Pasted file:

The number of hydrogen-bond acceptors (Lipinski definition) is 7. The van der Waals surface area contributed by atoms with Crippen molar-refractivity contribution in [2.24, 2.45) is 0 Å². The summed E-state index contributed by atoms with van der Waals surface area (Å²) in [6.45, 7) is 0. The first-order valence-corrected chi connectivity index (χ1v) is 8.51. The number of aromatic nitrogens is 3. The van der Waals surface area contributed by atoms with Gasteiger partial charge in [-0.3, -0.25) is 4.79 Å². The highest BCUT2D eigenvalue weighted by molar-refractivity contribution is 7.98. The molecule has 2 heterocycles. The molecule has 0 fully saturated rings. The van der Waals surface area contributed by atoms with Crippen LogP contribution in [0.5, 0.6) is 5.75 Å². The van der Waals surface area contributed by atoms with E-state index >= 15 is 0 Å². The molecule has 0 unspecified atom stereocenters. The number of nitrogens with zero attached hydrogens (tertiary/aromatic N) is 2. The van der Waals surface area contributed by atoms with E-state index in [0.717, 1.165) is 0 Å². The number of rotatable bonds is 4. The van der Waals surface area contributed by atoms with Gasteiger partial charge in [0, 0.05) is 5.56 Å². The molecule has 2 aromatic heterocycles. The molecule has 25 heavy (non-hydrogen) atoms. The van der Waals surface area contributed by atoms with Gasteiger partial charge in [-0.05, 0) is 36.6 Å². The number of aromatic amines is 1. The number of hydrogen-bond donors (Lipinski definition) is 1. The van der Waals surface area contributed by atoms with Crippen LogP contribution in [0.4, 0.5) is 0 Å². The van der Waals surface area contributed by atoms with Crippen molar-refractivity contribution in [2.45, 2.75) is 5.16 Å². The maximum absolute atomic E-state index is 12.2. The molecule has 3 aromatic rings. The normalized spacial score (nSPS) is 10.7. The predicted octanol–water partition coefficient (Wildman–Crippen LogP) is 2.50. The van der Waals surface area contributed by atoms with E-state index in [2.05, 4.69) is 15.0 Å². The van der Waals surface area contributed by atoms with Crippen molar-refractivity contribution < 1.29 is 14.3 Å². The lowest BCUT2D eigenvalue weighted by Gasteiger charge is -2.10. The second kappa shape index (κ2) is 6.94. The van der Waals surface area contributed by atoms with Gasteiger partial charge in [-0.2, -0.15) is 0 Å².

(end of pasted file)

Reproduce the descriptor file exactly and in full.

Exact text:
The number of hydrogen-bond acceptors (Lipinski definition) is 7. The van der Waals surface area contributed by atoms with Crippen molar-refractivity contribution in [2.24, 2.45) is 0 Å². The summed E-state index contributed by atoms with van der Waals surface area (Å²) in [6.45, 7) is 0. The first-order valence-corrected chi connectivity index (χ1v) is 8.51. The number of aromatic nitrogens is 3. The van der Waals surface area contributed by atoms with Gasteiger partial charge in [-0.3, -0.25) is 4.79 Å². The highest BCUT2D eigenvalue weighted by molar-refractivity contribution is 7.98. The molecule has 2 heterocycles. The molecule has 0 fully saturated rings. The van der Waals surface area contributed by atoms with Crippen LogP contribution in [0.5, 0.6) is 5.75 Å². The van der Waals surface area contributed by atoms with E-state index >= 15 is 0 Å². The molecule has 0 unspecified atom stereocenters. The number of nitrogens with zero attached hydrogens (tertiary/aromatic N) is 2. The van der Waals surface area contributed by atoms with E-state index in [0.717, 1.165) is 0 Å². The number of rotatable bonds is 4. The van der Waals surface area contributed by atoms with Gasteiger partial charge in [0, 0.05) is 5.56 Å². The molecule has 2 aromatic heterocycles. The molecule has 25 heavy (non-hydrogen) atoms. The van der Waals surface area contributed by atoms with Gasteiger partial charge in [-0.05, 0) is 36.6 Å². The number of aromatic amines is 1. The number of hydrogen-bond donors (Lipinski definition) is 1. The van der Waals surface area contributed by atoms with Crippen LogP contribution in [0.4, 0.5) is 0 Å². The van der Waals surface area contributed by atoms with Crippen molar-refractivity contribution in [2.45, 2.75) is 5.16 Å². The maximum absolute atomic E-state index is 12.2. The molecule has 3 aromatic rings. The normalized spacial score (nSPS) is 10.7. The predicted octanol–water partition coefficient (Wildman–Crippen LogP) is 2.50. The van der Waals surface area contributed by atoms with E-state index in [2.05, 4.69) is 15.0 Å². The van der Waals surface area contributed by atoms with Crippen molar-refractivity contribution < 1.29 is 14.3 Å². The lowest BCUT2D eigenvalue weighted by Gasteiger charge is -2.10. The second kappa shape index (κ2) is 6.94. The van der Waals surface area contributed by atoms with Gasteiger partial charge in [-0.2, -0.15) is 0 Å².